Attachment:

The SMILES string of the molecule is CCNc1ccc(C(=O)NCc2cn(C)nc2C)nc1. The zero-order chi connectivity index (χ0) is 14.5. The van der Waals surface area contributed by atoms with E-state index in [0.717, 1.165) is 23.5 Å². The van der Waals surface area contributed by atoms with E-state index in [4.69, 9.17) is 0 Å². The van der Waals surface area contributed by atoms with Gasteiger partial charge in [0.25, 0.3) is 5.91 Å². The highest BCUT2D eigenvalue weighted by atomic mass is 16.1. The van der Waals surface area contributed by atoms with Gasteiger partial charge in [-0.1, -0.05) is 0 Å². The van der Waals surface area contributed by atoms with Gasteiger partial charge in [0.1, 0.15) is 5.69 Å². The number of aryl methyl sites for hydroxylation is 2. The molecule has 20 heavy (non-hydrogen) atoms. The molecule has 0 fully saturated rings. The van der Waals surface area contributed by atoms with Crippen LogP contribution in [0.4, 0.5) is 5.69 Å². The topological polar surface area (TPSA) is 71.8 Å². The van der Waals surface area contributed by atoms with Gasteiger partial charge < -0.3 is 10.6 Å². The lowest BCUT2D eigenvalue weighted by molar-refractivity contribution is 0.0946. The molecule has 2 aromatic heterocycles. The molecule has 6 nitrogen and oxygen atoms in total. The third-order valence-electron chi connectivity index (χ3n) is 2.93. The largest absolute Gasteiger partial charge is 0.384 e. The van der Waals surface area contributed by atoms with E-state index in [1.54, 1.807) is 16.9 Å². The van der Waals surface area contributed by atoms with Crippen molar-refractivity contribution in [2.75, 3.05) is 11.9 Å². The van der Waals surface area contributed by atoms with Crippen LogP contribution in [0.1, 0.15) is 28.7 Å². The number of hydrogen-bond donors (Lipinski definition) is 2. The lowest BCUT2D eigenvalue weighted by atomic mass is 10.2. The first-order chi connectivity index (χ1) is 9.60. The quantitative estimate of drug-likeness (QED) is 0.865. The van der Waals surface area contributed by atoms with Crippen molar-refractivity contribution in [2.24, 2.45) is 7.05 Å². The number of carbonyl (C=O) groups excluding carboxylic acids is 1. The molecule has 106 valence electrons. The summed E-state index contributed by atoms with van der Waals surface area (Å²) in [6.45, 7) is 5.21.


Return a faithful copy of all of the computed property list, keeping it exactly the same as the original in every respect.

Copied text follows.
The SMILES string of the molecule is CCNc1ccc(C(=O)NCc2cn(C)nc2C)nc1. The zero-order chi connectivity index (χ0) is 14.5. The van der Waals surface area contributed by atoms with E-state index in [0.717, 1.165) is 23.5 Å². The van der Waals surface area contributed by atoms with E-state index in [4.69, 9.17) is 0 Å². The van der Waals surface area contributed by atoms with Gasteiger partial charge in [0.25, 0.3) is 5.91 Å². The highest BCUT2D eigenvalue weighted by atomic mass is 16.1. The van der Waals surface area contributed by atoms with Gasteiger partial charge in [-0.1, -0.05) is 0 Å². The van der Waals surface area contributed by atoms with Gasteiger partial charge in [0.1, 0.15) is 5.69 Å². The number of aryl methyl sites for hydroxylation is 2. The molecule has 20 heavy (non-hydrogen) atoms. The molecule has 0 fully saturated rings. The van der Waals surface area contributed by atoms with Crippen LogP contribution in [0.4, 0.5) is 5.69 Å². The topological polar surface area (TPSA) is 71.8 Å². The van der Waals surface area contributed by atoms with Gasteiger partial charge < -0.3 is 10.6 Å². The lowest BCUT2D eigenvalue weighted by molar-refractivity contribution is 0.0946. The molecule has 2 aromatic heterocycles. The molecule has 6 nitrogen and oxygen atoms in total. The third-order valence-electron chi connectivity index (χ3n) is 2.93. The largest absolute Gasteiger partial charge is 0.384 e. The van der Waals surface area contributed by atoms with E-state index in [1.54, 1.807) is 16.9 Å². The van der Waals surface area contributed by atoms with Crippen molar-refractivity contribution in [2.75, 3.05) is 11.9 Å². The van der Waals surface area contributed by atoms with Crippen LogP contribution in [0.1, 0.15) is 28.7 Å². The number of hydrogen-bond donors (Lipinski definition) is 2. The lowest BCUT2D eigenvalue weighted by atomic mass is 10.2. The first-order chi connectivity index (χ1) is 9.60. The quantitative estimate of drug-likeness (QED) is 0.865. The van der Waals surface area contributed by atoms with Crippen molar-refractivity contribution in [2.24, 2.45) is 7.05 Å². The number of carbonyl (C=O) groups excluding carboxylic acids is 1. The molecule has 106 valence electrons. The summed E-state index contributed by atoms with van der Waals surface area (Å²) in [6.45, 7) is 5.21.